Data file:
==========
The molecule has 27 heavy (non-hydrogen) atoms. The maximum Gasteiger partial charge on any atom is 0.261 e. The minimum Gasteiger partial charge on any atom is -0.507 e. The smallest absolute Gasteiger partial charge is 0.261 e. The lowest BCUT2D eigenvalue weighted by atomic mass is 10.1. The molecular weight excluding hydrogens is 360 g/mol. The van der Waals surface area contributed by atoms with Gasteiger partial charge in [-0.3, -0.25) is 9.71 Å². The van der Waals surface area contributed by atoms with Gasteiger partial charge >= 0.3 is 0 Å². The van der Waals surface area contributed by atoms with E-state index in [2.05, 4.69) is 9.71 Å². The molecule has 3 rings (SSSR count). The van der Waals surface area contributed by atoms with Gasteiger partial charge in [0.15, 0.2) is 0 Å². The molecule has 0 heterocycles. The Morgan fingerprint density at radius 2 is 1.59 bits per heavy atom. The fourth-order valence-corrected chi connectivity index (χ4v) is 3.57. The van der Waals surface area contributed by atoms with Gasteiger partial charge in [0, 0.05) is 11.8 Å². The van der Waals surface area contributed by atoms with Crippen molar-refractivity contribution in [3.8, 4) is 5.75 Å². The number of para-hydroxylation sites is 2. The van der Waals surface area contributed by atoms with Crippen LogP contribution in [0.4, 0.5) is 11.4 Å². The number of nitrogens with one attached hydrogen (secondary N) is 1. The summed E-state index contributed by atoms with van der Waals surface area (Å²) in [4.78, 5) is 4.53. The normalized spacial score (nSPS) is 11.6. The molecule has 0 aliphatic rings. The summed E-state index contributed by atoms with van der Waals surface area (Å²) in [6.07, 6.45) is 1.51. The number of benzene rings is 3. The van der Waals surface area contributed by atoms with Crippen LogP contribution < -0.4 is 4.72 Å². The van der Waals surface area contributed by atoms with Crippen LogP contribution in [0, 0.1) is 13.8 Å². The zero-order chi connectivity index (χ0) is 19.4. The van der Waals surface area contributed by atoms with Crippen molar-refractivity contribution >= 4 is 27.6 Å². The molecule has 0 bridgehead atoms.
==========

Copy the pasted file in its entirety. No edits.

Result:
The molecule has 27 heavy (non-hydrogen) atoms. The maximum Gasteiger partial charge on any atom is 0.261 e. The minimum Gasteiger partial charge on any atom is -0.507 e. The smallest absolute Gasteiger partial charge is 0.261 e. The lowest BCUT2D eigenvalue weighted by atomic mass is 10.1. The molecular weight excluding hydrogens is 360 g/mol. The van der Waals surface area contributed by atoms with Gasteiger partial charge in [-0.3, -0.25) is 9.71 Å². The van der Waals surface area contributed by atoms with Gasteiger partial charge >= 0.3 is 0 Å². The van der Waals surface area contributed by atoms with E-state index in [2.05, 4.69) is 9.71 Å². The molecule has 3 rings (SSSR count). The van der Waals surface area contributed by atoms with Gasteiger partial charge in [0.15, 0.2) is 0 Å². The molecule has 0 heterocycles. The Morgan fingerprint density at radius 2 is 1.59 bits per heavy atom. The fourth-order valence-corrected chi connectivity index (χ4v) is 3.57. The van der Waals surface area contributed by atoms with Gasteiger partial charge in [0, 0.05) is 11.8 Å². The van der Waals surface area contributed by atoms with Crippen molar-refractivity contribution in [3.8, 4) is 5.75 Å². The number of para-hydroxylation sites is 2. The van der Waals surface area contributed by atoms with Crippen LogP contribution in [0.4, 0.5) is 11.4 Å². The number of nitrogens with one attached hydrogen (secondary N) is 1. The summed E-state index contributed by atoms with van der Waals surface area (Å²) in [4.78, 5) is 4.53. The normalized spacial score (nSPS) is 11.6. The molecule has 0 aliphatic rings. The summed E-state index contributed by atoms with van der Waals surface area (Å²) in [6.07, 6.45) is 1.51. The number of benzene rings is 3. The van der Waals surface area contributed by atoms with Crippen LogP contribution < -0.4 is 4.72 Å². The van der Waals surface area contributed by atoms with Crippen LogP contribution in [0, 0.1) is 13.8 Å². The zero-order chi connectivity index (χ0) is 19.4. The van der Waals surface area contributed by atoms with Crippen molar-refractivity contribution >= 4 is 27.6 Å². The molecule has 0 bridgehead atoms.